The Select Method presented here is an important method of the Range Object.
Sub SelectDemo() Range("A1:B3").Select End Sub
The Range.Select Method selects the cells in your range.
The Offset Property adjusts your position based on the initial Range you define.
Sub SelectDemo() Range("A1:B3") = 3 Range("A1:B3").Offset(1, 2).Select End Sub
The Offset Property accepts two arguments: a row and a column. In the example above, the range is offset by 1 row and 2 columns before being selected.
The Selection Property refers to the currently selected range or item and can be used to manipulate values. As a general rule of thumb, most things you can perform with the Range Object, you can also perform with Selection. Keep in mind that selecting cells individually in your VBA macros will slow your code down. I recommend using Application.ScreenUpdating=False if you’re selecting cells.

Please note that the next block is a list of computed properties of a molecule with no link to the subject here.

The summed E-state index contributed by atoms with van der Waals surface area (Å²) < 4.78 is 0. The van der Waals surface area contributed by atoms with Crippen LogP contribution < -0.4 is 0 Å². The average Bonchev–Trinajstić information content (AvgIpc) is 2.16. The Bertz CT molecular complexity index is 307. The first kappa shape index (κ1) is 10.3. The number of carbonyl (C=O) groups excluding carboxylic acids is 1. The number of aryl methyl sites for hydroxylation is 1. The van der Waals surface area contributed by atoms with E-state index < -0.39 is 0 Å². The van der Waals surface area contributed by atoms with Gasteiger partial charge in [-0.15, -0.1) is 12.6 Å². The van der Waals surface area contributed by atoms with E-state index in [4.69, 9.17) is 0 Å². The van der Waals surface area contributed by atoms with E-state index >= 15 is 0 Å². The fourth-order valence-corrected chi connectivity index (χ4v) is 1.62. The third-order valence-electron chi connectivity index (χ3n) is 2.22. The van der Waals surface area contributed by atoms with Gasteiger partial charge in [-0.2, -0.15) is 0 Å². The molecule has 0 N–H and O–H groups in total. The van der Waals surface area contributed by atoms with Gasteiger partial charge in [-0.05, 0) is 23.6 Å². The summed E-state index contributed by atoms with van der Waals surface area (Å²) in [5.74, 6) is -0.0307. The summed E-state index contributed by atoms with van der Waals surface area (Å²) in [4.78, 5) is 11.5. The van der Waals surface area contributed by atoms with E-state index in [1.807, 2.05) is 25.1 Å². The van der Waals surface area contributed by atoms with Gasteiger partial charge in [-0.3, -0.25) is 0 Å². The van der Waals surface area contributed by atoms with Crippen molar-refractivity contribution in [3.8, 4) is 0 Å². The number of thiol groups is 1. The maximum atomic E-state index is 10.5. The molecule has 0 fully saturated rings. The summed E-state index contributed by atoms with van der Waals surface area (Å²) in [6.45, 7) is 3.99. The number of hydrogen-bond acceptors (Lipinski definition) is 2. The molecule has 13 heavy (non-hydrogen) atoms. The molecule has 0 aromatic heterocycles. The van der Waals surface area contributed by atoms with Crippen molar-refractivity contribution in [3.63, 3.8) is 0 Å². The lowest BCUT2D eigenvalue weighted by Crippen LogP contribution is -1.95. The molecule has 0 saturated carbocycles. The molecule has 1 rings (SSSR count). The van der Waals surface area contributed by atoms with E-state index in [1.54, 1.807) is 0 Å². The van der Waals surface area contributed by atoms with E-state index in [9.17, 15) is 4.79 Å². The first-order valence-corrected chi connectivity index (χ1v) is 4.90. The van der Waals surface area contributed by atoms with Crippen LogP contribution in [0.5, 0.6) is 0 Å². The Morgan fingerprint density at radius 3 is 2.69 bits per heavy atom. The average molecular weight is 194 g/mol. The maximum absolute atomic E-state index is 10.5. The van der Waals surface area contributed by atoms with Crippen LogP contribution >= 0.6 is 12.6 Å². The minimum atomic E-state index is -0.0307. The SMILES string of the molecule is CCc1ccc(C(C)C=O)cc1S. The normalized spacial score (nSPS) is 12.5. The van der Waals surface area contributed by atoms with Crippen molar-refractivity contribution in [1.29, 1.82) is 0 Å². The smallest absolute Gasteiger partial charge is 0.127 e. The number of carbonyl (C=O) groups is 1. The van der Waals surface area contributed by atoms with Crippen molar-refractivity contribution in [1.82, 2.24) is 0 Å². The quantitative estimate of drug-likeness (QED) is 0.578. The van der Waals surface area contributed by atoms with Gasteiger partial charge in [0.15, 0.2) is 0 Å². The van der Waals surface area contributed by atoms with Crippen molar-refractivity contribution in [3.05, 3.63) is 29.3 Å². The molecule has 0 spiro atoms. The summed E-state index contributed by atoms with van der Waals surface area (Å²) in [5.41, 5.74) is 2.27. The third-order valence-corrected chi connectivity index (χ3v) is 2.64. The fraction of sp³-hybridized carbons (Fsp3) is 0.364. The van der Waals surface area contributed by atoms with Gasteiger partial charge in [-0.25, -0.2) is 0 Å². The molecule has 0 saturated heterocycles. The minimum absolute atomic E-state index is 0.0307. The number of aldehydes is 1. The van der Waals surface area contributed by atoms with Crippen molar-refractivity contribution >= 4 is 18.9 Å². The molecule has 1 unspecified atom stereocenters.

Sub SelectionDemo() Range("A1").Select Selection.Offset(1, 0).Select End Sub
Offsetting the currently selected cell by 1 row is quite useful inside long VBA loops. If you’re a loyal follower of my VBA Tutorials Blog, I’m sure you’ve seen me do this. The Selection property is rarely needed, but I’ll use it on occasion inside large loops since the Integer Data Type is limited to integers less than 32,767.
Sub SelectionDemo() Range("A1").Select Selection.Interior.Color = vbYellow End Sub
The Color Property, a property of the Interior Object, is used to change the cell color. Remember, you can use
Selection.Clear to clear the formatting.
In this lesson, you learned about the Select Method of the Range Object and about the Selection Property. You learned how to offset your current selection, which is useful inside long VBA loops, and you learned that Selection shares many Properties and Methods with the Range Object.